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Suddenly Dora....


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Well this is a bit unexpected, all of a sudden I find myself in possession of Dora, a female border collie about 1.5 years old.



I was contemplating getting another dog, and intended to go the whole nine yards, finding a really good working dog/pup also with trialing in mind (in the long run). But sometimes things turn out not the way you planned.


I am a bit closer to my vet than most, and today she called me to tell me she had gotten a customer who wanted to put down her young bc (it had allegedly displayed some agression towards young children). If I was interested...


I went to have a look, and got to try her out a bit on some sheep. I know the previous owners, and know the dog was used on the farm, but not "by the book", here in Iceland that often means the dog has only been used to drive, and strictly forbidden to head. It seems this is the case with Dora, she does not head at all, just drives, won't flank beyond 3 or 9 o'clock. She seems not to be overly keen but allright, I think she could turn out rather self confident. For instance I could call her to me to get in between fence and sheep in a retty high pressure situation without her loosing her head.


She seems a sweet biddable dog, so I decided to give it a go, and see if she could become at least a decent ranch dog. That all depends on getting her to head, so I can 'install' flankcommands and hopefully get a decent outrun. I don' t have use for a dog that cannot gather.


Ten years ago the owner of her mother came to me to try that dog out on my training sheep and I remember that looked really good, so I am not without hope for the daughter.

I will let you people know how it turned out.

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So far so so good. We have had some bitch fights ( did I mention another bitch was not in the planning?), but relations seem to be improving. Our children have not been bitten yet, and have clear instructions to leave her be.

Working on a proper down, and planned a sheep session at a friend's farm this evening.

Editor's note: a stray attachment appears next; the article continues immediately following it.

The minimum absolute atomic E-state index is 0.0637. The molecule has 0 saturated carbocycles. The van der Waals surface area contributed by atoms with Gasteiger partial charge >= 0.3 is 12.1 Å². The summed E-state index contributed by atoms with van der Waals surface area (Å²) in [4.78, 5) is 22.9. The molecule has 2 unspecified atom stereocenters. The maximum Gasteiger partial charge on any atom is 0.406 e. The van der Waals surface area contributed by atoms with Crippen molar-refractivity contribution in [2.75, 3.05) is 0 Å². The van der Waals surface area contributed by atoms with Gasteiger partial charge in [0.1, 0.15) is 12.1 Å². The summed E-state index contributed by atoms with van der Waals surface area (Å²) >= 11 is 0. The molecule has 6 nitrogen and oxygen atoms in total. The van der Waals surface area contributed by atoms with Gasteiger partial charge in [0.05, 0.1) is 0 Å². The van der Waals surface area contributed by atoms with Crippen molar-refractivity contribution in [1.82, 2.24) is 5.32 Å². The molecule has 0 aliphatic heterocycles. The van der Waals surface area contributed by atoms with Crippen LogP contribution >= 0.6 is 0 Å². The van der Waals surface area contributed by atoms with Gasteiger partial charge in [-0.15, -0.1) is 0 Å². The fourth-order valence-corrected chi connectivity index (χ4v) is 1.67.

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So far so good. Went to my friend's again yesterday evening for a second try on his training group. Not too bad. Walked with her to the sheep who were on he far end of the field, had to call her back when she ran towards his horses (she was used to get the horses for her previous owners...:( ). She showed better moves flanked further ( sometimes even all the way), clearly tried to get the sheep to me.

She had trouble covering them, these are smart experienced ewes, they exploit every weakness immediately, and we did leave them scattered over the field, but I am happy with what I saw, and Dora had a good time too.


When it stops rainy I'll take some pics of her.

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Great report! Looking forward to more news of Dora's progress! Although she's been taught not to gather, I hope her natural instincts will kick in under your teaching.



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Short and simple translation of above jargon: I want the dog to go around the sheep, instead of walking directly towards them.

Going around the sheep, heading them, and bringing them to the handler is the basis of stock work training. Most bc's do this instinctively, but Dora has most likely been taught by her previous owners not to do this.

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  • 3 weeks later...

Short update; she is not as stuck in the driving gear as I had feared. Last Saturday I went to my friend's place for a third session on sheep. Very pleased with it.